And hearing them is often all you do, for these brown thrushes are somewhat secretive and stick to woodlands where they can be hard to spot.
However, their song is one of the most distinctive and easy to recognize of any of our migrants. It’s a flutelike cascade of notes, seeming to echo as if they were sung through a long open pipe. Once you’ve heard the song, you never forget it.
Time was when the song of the Veery was a sure sign that spring had settled in. It was something to listen for. But Veeries are in what the Cornell Lab of Ornithology calls a “slow decline” throughout their range.
In winter, that range includes a large area of central and northern South America, much of it rain forest, which, as we all know by now, is being cut down. Ornithologists suspect that this “rapid habitat conversion” is reducing the Veery population.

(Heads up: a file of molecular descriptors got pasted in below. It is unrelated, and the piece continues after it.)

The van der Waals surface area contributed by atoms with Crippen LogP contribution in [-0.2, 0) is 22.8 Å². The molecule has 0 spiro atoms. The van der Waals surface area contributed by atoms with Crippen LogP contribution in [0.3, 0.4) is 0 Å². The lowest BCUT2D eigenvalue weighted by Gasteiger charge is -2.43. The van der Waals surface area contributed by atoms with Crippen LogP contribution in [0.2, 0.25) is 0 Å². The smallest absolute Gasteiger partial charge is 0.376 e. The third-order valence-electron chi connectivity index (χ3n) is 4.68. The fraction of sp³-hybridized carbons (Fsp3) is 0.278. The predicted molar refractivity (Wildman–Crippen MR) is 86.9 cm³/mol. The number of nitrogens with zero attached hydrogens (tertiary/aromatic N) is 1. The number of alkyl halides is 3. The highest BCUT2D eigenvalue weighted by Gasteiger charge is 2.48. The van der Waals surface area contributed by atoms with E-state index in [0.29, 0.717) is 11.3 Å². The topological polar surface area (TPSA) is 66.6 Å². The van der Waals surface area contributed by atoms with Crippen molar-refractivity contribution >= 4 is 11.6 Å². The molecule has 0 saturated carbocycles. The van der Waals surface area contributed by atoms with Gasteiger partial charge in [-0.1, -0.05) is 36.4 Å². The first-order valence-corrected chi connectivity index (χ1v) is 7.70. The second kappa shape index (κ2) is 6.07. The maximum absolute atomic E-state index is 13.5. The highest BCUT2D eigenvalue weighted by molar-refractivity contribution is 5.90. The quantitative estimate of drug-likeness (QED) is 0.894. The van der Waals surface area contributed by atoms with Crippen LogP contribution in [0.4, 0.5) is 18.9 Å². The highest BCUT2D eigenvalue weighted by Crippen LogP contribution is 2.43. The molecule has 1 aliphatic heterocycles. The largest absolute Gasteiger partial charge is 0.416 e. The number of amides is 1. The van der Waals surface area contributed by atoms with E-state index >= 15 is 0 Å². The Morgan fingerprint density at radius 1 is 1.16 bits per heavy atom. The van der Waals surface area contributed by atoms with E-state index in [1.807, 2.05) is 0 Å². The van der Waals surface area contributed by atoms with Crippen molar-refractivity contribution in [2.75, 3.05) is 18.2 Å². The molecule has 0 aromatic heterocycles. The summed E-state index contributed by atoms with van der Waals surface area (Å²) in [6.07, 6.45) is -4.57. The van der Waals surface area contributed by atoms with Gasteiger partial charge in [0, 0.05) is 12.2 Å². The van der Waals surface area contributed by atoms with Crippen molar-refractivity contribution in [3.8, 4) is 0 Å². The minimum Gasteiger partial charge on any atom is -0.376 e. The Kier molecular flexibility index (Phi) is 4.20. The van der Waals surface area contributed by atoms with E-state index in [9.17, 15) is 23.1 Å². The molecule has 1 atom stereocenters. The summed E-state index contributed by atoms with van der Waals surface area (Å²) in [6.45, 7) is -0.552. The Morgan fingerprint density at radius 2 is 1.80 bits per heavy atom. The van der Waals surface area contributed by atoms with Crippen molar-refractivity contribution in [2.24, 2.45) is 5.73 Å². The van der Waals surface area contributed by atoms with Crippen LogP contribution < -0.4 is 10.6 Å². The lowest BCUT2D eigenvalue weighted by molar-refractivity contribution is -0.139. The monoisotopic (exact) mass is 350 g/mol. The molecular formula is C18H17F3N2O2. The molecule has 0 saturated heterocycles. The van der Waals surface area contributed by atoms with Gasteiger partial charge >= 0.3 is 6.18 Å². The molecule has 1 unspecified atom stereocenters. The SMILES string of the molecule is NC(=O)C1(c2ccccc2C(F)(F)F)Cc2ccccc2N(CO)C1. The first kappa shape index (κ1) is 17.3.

Up north, these birds may also be suffering from the deer overpopulation. Veeries nest on or near the ground and thus prefer woods with dense understory that provides a degree of camouflage and protection. Overpopulating deer have stripped so much of the understory of our woods that Veeries may be having difficulty finding suitable nesting sites. (However, the latest statistics from the state of Connecticut indicate the state’s deer population may be in decline from a peak of 75,000 a few years ago to a current estimate of 62,000.)
Veeries have also suffered from nest parasitism by Brown-headed Cowbirds, but the latest studies on cowbirds are finding that these birds may also in decline. So it’s likely that the habitat destruction, in both winter and summer ranges, have been affecting the Veery numbers in our neighborhood.
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